Our truest response to the irrationality of the world is to paint or sing or write, for only in such response do we find truth. – Madeleine L’Engle
The first step – especially for young people with energy and drive and talent, but not money – the first step to controlling your world is to control your culture. To model and demonstrate the kind of world you demand to live in. To write the books. Make the music. Shoot the films. Paint the art. – Chuck Palahniuk
I read a lot of biographies. Particularly those written by, or about, writers, artists, and filmmakers. (By the way, my good friend Peter’s book on the work of director James Bridges was just released, and it’s fantastic. Bravo, Peter!)
I’ve always been drawn to books about circles of artists and writers, the times in which they lived, and the way they influenced one another. In the visual arts, performing arts, literature, fashion, and design, as artists, we’re all under the influence of something. And whatever is happening historically will be evident in our work. As Charlie Parker said, “If you don’t live it, it won’t come out your horn.”
In the late 90s, I read Everybody Was So Young, about Gerald and Sara Murphy, ex-pats of the Lost Generation. You may not know the Murphys by name (they were the inspiration for Dick and Nicole Diver, amongst others), but you’d probably recognize a few of the friends they encouraged and supported: Fitzgerald, Hemingway, Cocteau, Picasso.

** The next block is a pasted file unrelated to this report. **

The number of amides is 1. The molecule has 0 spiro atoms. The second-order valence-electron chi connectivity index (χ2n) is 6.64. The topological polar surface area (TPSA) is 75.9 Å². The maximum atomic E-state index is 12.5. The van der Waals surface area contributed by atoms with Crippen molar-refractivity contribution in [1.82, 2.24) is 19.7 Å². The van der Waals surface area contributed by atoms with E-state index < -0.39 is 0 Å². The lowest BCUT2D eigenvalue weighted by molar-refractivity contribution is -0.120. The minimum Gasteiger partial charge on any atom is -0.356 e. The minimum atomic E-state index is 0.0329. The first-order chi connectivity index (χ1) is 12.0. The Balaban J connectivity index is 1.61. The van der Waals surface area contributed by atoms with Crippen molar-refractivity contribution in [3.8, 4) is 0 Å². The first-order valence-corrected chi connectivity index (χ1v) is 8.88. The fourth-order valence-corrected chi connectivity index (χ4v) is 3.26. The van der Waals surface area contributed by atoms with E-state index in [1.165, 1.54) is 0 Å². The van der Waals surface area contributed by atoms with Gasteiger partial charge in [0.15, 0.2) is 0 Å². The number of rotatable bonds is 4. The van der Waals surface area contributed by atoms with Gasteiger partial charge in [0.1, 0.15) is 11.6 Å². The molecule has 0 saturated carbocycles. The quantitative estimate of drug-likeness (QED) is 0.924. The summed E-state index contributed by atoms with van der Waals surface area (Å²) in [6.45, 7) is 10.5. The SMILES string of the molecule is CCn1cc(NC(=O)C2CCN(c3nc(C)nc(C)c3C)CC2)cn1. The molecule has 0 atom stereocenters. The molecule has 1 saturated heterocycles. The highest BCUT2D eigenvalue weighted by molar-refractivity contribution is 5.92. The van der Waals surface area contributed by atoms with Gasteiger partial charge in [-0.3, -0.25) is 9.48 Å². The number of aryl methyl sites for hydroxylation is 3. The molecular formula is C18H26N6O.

Like Peggy Guggenheim, and other patrons of the arts, the Murphys had wealth and privilege, yes. But, more than that, they possessed a desire to encourage others to create. And did so with a critical eye.
Almost a hundred years later, technology has brought us to a place where many artists can do so much without first seeking someone to fund their pursuits (but, hey, nice work if you can get it.)
All artists, no matter the medium, need community and criticism and inspiration. I know I do.
So, when creative people set out to encourage others, to provide a platform for them to showcase their talent, it’s an exciting thing. And in creating cargoh, that’s just what my friends Paul and Cariann have done.
Seeking out artists and craftspeople around the globe, they’re creating a curated space for artists to call home. And today, after a great deal of hard work and passion, I am thrilled to see that cargoh is ready to take on the world.
Love what you do and it will love you back – that’s the cargoh way of life.
But it’s not exclusively about what’s on their site, it’s also about finding inspiration in the larger world of art and music and design. Which is why I think what they’re is doing is so fabulous.
Once upon a time, artists and writers and performers would gather at the Murphy home, Villa America. And while I surely wouldn’t mind an escape to Cap d’Antibes, I believe with cargoh, Paul and Cariann are creating a 21st century destination for artists to gather all their own. Stop by and take a look, won’t you?
Check out the cargoh blog, this side up, here. xo a.